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Ivan Reitman
Bill Murray, Harold Ramis, John Candy, Warren Oates, P.J. Soles, Sean Young, John Larroquette
Writing Credits:
Len Blum, Daniel Goldberg, Harold Ramis

The story of a man who wanted to keep the world safe for democracy ... and meet girls.

When John Winger (Bill Murray) loses his girlfriend, his job, and his apartment, he and his best friend (Harold Ramis) decide to join the Army. Way over their head, they eventually learn the ropes and manage to take a top-secret U.S. recreational vehicle behind the iron curtain on a road trip.

Box Office:
$10 million.
Domestic Gross
$85.300 million.

Rated R

Widescreen 1.85:1/16x9
English Dolby Digital 5.1

Runtime: 122 min.
Price: $19.94
Release Date: 6/7/2005

• Both Extended and Theatrical Cuts of the Film
• Audio Commentary with Director Ivan Reitman and Writer/Producer Dan Goldberg
• “Stars and Stripes” Documentary
• Deleted Scenes
• Previews


Sony 36" WEGA KV-36FS12 Monitor; Sony DA333ES Processor/Receiver; Panasonic CV-50 DVD Player using component outputs; Michael Green Revolution Cinema 6i Speakers (all five); Sony SA-WM40 Subwoofer.


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Stripes: Extended Cut (1981)

Reviewed by Colin Jacobson (May 24, 2005)

1981 found Bill Murray on the cusp of movie stardom. He played the lead in 1979’s Meatballs, which became a pretty decent hit, and he also participated in 1980’s very popular Caddyshack, though he was a supporting character in that ensemble piece.

In 1981, Stripes gave Murray his breakout flick as a lead actor. Though the flick provided Murray ample support from many other talents, it definitely put him at the fore and became his movie to make or break. Though not as big as later efforts like Ghostbusters, Stripes did quite well and established Murray as one of the most successful Saturday Night Live alumni.

Murray plays John Winger, a not-too-successful cab driver whose girlfriend (Roberta Leighton) leaves him due to his lack of ambition and consistent screw-ups. His buddy Russell Ziskey (Harold Ramis) teaches English as a second language to adults; it’s a new job and he also lacks much drive.

Down on his luck, John decides the pair need a change, so he convinces Russell they should join the Army. Off they head to basic training under humorless hardass Sargeant Hulka (Warren Oates). Along the way, they meet sexy MPs Stella (PJ Soles) and Louise (Sean Young), both of whom they’ll later romance. The guys also get to know squadmates like tubby Ox (John Candy), dimwitted hick Cruiser (John Diehl), stoner Elmo (Judge Reinhold), and intense Psycho (Conrad Dunn). The movie follows their training and initial deployment to Europe, most of which are played strictly for laughs.

I was 14 when Stripes came out and I always loved it as a kid and young adult. Because of that, it becomes tough to objectively critique the flick. So many of my opinions toward it are wrapped in sentiment and nostalgia that it can be difficult to view it on its own.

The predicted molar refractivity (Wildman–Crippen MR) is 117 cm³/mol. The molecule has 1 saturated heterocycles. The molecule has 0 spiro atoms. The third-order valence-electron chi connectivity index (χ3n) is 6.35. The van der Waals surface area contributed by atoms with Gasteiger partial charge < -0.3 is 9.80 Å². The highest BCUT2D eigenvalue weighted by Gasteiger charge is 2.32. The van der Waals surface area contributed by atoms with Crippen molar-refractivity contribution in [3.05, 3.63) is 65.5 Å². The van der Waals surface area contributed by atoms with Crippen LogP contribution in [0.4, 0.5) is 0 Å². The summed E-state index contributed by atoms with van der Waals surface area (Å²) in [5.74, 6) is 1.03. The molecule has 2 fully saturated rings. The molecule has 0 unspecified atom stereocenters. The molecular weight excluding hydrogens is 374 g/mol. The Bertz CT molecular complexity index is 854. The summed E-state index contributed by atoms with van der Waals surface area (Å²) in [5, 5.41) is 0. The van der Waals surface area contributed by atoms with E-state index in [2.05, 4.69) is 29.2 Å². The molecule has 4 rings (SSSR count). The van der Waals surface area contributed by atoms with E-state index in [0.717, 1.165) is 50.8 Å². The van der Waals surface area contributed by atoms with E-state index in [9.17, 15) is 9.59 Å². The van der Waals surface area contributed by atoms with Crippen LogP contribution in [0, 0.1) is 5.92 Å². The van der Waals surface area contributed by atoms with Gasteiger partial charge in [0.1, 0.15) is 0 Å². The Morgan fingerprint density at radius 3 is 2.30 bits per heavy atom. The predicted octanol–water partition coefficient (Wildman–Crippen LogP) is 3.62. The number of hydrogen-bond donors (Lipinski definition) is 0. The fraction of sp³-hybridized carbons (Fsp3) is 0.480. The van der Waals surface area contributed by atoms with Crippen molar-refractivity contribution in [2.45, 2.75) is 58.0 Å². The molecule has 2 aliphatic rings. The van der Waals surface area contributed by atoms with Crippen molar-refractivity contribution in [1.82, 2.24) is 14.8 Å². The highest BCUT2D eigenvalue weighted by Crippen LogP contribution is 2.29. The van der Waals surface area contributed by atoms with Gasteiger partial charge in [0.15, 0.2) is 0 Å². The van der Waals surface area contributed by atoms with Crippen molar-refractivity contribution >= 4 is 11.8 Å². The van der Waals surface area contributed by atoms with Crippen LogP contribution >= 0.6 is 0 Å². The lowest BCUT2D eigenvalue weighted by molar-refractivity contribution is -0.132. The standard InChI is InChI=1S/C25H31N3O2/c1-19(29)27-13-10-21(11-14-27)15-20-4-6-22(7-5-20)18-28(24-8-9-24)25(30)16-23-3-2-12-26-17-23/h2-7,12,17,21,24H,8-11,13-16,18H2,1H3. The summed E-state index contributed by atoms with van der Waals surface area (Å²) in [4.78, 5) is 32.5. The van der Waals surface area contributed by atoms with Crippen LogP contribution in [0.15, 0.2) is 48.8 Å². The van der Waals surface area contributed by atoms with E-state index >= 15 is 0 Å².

If I try to do so, I can see how much of Stripes now seems dated. It definitely exists as a product of its era, especially via the anarchic, anti-establishment tone that runs through much of it. We also see loose, barely-coherent storytelling that often occurred in this sort of comedy back then. Granted, we get plenty of poorly-told flicks nowadays as well, but there’s a certain peculiar looseness to movies such as Stripes, Caddyshack and Meatballs that marks their vintage.

That said, Stripes continues to amuse. It features more funny lines and quality comedic performances than we have a right to expect. You could take the sum laughs from 10 modern comedies and not get the total found in Stripes.

Much of the humor comes from the reactions. With Murray, Ramis, Candy and the others, the flick really does boast a terrific cast, and the way they play off each other works wonderfully. Just look at Candy’s reaction to Psycho’s warning; he makes that throwaway moment hilarious.

While most of the performances stay in the realm of broadly comedic, some actual acting appears during Stripes, mainly via the interactions between Murray and Oates. I’d say that Oates is the only performer who truly acts on a consistent basis, as too much of Murray’s work involves loose shtick. Nonetheless, they have a few surprisingly effective dramatic scenes. No, their confrontation sequence doesn’t pack the power of a similar bit in An Officer and a Gentleman, but it fares quite well for what it is.

As often happens with this sort of movie, pacing causes some problems. The first act plods as we wait for John and Russell to actually join the Army, and the third act seems unnecessary. In his commentary, director Ivan Reitman indicates that he feels any movie about the military needs to include a war, but I disagree. Heck, the aforementioned Gentleman doesn’t have any battles but still succeeds, and the fighting sequences in Stripes seem unnecessary. The movie would end on an appropriate note if it concluded with graduation from basic training; anything extra seems pointless and makes the flick wear out its welcome.